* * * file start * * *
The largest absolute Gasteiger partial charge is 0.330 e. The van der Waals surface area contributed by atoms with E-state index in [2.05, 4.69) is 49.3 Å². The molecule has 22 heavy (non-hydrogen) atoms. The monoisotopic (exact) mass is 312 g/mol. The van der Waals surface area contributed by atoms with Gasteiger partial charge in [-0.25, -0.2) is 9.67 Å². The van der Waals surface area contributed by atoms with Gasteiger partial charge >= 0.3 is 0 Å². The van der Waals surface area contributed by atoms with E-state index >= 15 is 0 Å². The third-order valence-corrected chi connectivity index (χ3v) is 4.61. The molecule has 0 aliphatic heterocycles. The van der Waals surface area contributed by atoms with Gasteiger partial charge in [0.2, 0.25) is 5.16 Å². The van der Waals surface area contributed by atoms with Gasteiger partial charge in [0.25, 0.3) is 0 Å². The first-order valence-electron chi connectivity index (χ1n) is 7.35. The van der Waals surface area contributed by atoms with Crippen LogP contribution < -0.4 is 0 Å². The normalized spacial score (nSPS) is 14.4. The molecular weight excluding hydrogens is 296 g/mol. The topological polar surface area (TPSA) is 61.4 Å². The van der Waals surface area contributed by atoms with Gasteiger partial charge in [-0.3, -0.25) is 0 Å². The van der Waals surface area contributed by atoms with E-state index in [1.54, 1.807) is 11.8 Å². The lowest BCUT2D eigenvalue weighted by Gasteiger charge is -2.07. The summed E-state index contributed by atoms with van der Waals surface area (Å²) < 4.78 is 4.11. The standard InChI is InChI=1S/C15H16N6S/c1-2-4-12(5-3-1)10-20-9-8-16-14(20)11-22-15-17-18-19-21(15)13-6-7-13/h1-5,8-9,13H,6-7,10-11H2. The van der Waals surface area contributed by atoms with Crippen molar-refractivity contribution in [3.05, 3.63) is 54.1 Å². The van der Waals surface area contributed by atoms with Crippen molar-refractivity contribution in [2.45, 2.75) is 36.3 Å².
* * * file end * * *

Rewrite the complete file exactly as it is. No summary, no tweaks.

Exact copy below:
The largest absolute Gasteiger partial charge is 0.330 e. The van der Waals surface area contributed by atoms with E-state index in [2.05, 4.69) is 49.3 Å². The molecule has 22 heavy (non-hydrogen) atoms. The monoisotopic (exact) mass is 312 g/mol. The van der Waals surface area contributed by atoms with Gasteiger partial charge in [-0.25, -0.2) is 9.67 Å². The van der Waals surface area contributed by atoms with Gasteiger partial charge >= 0.3 is 0 Å². The van der Waals surface area contributed by atoms with E-state index >= 15 is 0 Å². The third-order valence-corrected chi connectivity index (χ3v) is 4.61. The molecule has 0 aliphatic heterocycles. The van der Waals surface area contributed by atoms with Gasteiger partial charge in [0.2, 0.25) is 5.16 Å². The van der Waals surface area contributed by atoms with Gasteiger partial charge in [0.25, 0.3) is 0 Å². The first-order valence-electron chi connectivity index (χ1n) is 7.35. The van der Waals surface area contributed by atoms with Crippen LogP contribution < -0.4 is 0 Å². The normalized spacial score (nSPS) is 14.4. The molecular weight excluding hydrogens is 296 g/mol. The topological polar surface area (TPSA) is 61.4 Å². The van der Waals surface area contributed by atoms with Gasteiger partial charge in [-0.3, -0.25) is 0 Å². The van der Waals surface area contributed by atoms with E-state index in [1.54, 1.807) is 11.8 Å². The lowest BCUT2D eigenvalue weighted by Gasteiger charge is -2.07. The summed E-state index contributed by atoms with van der Waals surface area (Å²) < 4.78 is 4.11. The standard InChI is InChI=1S/C15H16N6S/c1-2-4-12(5-3-1)10-20-9-8-16-14(20)11-22-15-17-18-19-21(15)13-6-7-13/h1-5,8-9,13H,6-7,10-11H2. The van der Waals surface area contributed by atoms with Crippen molar-refractivity contribution in [3.05, 3.63) is 54.1 Å². The van der Waals surface area contributed by atoms with Crippen molar-refractivity contribution in [2.45, 2.75) is 36.3 Å².